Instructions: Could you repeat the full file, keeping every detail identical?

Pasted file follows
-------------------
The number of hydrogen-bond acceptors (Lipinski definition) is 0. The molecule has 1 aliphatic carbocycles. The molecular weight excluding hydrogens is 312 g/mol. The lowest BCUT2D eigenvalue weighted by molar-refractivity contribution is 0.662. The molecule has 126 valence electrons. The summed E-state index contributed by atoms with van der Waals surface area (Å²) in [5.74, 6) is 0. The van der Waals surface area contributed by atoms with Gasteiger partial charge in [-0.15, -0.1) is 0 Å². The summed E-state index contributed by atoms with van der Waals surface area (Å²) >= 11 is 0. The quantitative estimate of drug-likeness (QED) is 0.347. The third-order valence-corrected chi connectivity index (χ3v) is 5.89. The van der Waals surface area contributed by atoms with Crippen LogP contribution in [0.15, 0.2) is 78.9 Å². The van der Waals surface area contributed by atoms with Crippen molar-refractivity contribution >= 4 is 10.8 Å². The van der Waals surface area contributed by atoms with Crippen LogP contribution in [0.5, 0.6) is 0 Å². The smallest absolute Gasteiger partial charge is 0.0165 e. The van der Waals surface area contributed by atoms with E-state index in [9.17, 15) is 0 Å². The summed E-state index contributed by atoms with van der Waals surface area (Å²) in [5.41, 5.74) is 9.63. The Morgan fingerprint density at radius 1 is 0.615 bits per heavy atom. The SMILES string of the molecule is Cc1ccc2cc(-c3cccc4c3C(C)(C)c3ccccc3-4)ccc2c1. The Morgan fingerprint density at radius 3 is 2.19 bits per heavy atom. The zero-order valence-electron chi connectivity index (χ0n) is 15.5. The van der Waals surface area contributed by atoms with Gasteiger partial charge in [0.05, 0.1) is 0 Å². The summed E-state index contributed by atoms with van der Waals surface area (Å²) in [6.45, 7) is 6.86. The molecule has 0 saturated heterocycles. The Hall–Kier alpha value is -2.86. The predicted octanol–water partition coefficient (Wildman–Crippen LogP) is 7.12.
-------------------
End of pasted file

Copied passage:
The number of hydrogen-bond acceptors (Lipinski definition) is 0. The molecule has 1 aliphatic carbocycles. The molecular weight excluding hydrogens is 312 g/mol. The lowest BCUT2D eigenvalue weighted by molar-refractivity contribution is 0.662. The molecule has 126 valence electrons. The summed E-state index contributed by atoms with van der Waals surface area (Å²) in [5.74, 6) is 0. The van der Waals surface area contributed by atoms with Gasteiger partial charge in [-0.15, -0.1) is 0 Å². The summed E-state index contributed by atoms with van der Waals surface area (Å²) >= 11 is 0. The quantitative estimate of drug-likeness (QED) is 0.347. The third-order valence-corrected chi connectivity index (χ3v) is 5.89. The van der Waals surface area contributed by atoms with Crippen LogP contribution in [0.15, 0.2) is 78.9 Å². The van der Waals surface area contributed by atoms with Crippen molar-refractivity contribution >= 4 is 10.8 Å². The van der Waals surface area contributed by atoms with Crippen LogP contribution in [0.5, 0.6) is 0 Å². The smallest absolute Gasteiger partial charge is 0.0165 e. The van der Waals surface area contributed by atoms with E-state index in [9.17, 15) is 0 Å². The summed E-state index contributed by atoms with van der Waals surface area (Å²) in [5.41, 5.74) is 9.63. The Morgan fingerprint density at radius 1 is 0.615 bits per heavy atom. The SMILES string of the molecule is Cc1ccc2cc(-c3cccc4c3C(C)(C)c3ccccc3-4)ccc2c1. The Morgan fingerprint density at radius 3 is 2.19 bits per heavy atom. The zero-order valence-electron chi connectivity index (χ0n) is 15.5. The van der Waals surface area contributed by atoms with Gasteiger partial charge in [0.05, 0.1) is 0 Å². The summed E-state index contributed by atoms with van der Waals surface area (Å²) in [6.45, 7) is 6.86. The molecule has 0 saturated heterocycles. The Hall–Kier alpha value is -2.86. The predicted octanol–water partition coefficient (Wildman–Crippen LogP) is 7.12.